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Tickers in this Article: MCD, BKC, WEN, YUM
McDonald's (NYSE:MCD) has been a safe haven in this market. Despite the general decline we've seen in equity prices, shares of the fast food giant are trading near their 52-week high. The question is, can this dominance continue in the face of a second quarter that delivered mixed messages to the investing community.

Q2 Wrap
Let's get the good news out of the way first before we delve into the company's gloomy predictions for the future. In the second quarter ended June 30, McDonald's earned $1.19 billion, or $1.04 per share. That's a vast improvement over the $711.7 million, or 60-cent-per-share loss, it posted in the comparable quarter last year. Of course excluding a gain related to the sale of an interest it had in Pret A Manger, a small food chain, its profit totaled 94 cents per share, but that was still 8 cents north of analyst expectations. (For more on analyst expectations, read Analyst Recommendations: Do Sell Ratings Exist?)

Meanwhile, McDonald's revenue number came in at about $6.07 billion which was north of the roughly $5.94 billion the Street had been expecting. And finally, and perhaps most importantly its same-store-sales were up a super impressive 6.1%.

This estimate beating clean-sweep should attract attention, which in turn could drive the share price higher. I am particularly impressed with the company's same-store-sales performance when compared to some of its brethren.

In its second quarter Yum Brands (NYSE:YUM), known for its Pizza Hut, Taco Bell and KFC brands posted a worldwide same-store improvement of 4%. Wendy's (NYSE:WEN) reported a Q2 U.S. company operated same-store rise of 0.1%. Also, its same-store numbers at U.S. franchises rose 1.1% in the period. These numbers help justify McDonald's share price.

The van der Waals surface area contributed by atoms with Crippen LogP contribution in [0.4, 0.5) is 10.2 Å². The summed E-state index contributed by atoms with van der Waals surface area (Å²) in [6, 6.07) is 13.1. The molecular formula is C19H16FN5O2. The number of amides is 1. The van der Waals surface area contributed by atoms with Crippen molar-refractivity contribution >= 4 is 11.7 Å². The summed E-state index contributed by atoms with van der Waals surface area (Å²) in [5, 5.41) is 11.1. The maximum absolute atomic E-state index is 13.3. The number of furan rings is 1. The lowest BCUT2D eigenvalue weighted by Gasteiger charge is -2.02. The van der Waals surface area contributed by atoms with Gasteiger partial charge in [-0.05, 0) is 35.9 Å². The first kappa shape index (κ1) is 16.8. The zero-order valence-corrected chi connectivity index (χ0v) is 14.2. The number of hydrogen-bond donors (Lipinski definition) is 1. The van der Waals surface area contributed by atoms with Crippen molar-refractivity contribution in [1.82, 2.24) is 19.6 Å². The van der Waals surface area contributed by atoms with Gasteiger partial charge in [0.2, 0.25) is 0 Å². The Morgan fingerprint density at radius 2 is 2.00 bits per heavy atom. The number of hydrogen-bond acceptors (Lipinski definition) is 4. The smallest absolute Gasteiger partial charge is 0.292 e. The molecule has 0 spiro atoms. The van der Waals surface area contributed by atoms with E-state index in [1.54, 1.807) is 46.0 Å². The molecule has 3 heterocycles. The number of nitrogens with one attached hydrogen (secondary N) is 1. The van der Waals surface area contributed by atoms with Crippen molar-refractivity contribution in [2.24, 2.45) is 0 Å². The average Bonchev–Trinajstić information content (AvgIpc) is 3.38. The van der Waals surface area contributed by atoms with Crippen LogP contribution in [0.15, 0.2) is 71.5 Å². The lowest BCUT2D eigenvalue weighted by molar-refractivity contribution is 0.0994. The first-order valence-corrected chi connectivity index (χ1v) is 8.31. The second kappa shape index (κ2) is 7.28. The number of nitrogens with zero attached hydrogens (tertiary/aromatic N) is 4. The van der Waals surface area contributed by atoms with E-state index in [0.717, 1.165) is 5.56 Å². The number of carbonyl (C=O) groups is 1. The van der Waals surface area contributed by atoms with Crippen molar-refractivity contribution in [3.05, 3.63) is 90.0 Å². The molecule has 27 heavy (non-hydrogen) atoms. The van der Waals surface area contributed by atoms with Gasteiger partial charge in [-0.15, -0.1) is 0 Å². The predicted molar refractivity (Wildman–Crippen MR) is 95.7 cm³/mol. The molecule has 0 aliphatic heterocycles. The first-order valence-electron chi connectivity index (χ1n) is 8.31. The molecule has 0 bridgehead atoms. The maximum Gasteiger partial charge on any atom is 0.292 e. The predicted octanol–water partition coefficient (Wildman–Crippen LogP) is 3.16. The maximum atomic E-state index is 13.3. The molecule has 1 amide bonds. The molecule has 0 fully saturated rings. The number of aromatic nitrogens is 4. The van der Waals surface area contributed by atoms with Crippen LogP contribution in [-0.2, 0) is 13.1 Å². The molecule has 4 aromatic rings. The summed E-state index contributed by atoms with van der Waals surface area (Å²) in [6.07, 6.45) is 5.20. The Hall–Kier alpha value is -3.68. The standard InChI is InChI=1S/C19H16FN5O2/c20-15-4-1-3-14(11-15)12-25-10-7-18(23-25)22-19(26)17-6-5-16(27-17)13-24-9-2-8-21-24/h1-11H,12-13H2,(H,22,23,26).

Rising Supply Costs Create Uncertain Future
McDonald's expects beef and chicken costs to rise substantially in the U.S. and Europe for the remainder of the year. Apparently it has begun testing several options that may change the makeup of its dollar menu.

This is worrisome. Beef and chicken are pretty important to McDonald's. If the company and franchisees can't raise prices to compensate for increases this will pinch margins.

With costs going up, changing the dollar menu sounds like a good idea, but I would argue that the dollar menu has been a big reason why many people have been venturing through its doors. Tinkering with it could hurt foot traffic. Who is to say that Wendy's or Burger King (NYSE:BKC) won't simultaneously launch an offering to capture some of those cost conscious consumers? I see some risk here.

Bottom Line
McDonald's has been on a roll, but I'm concerned that higher commodity costs will hurt the company going forward. If I were long the stock, I don't think I'd sell out entirely at this point, but I'd consider booking some profits.

Learn to put your money where you mouth is, in our related article Sinking Your Teeth Into Restaurant Stocks.

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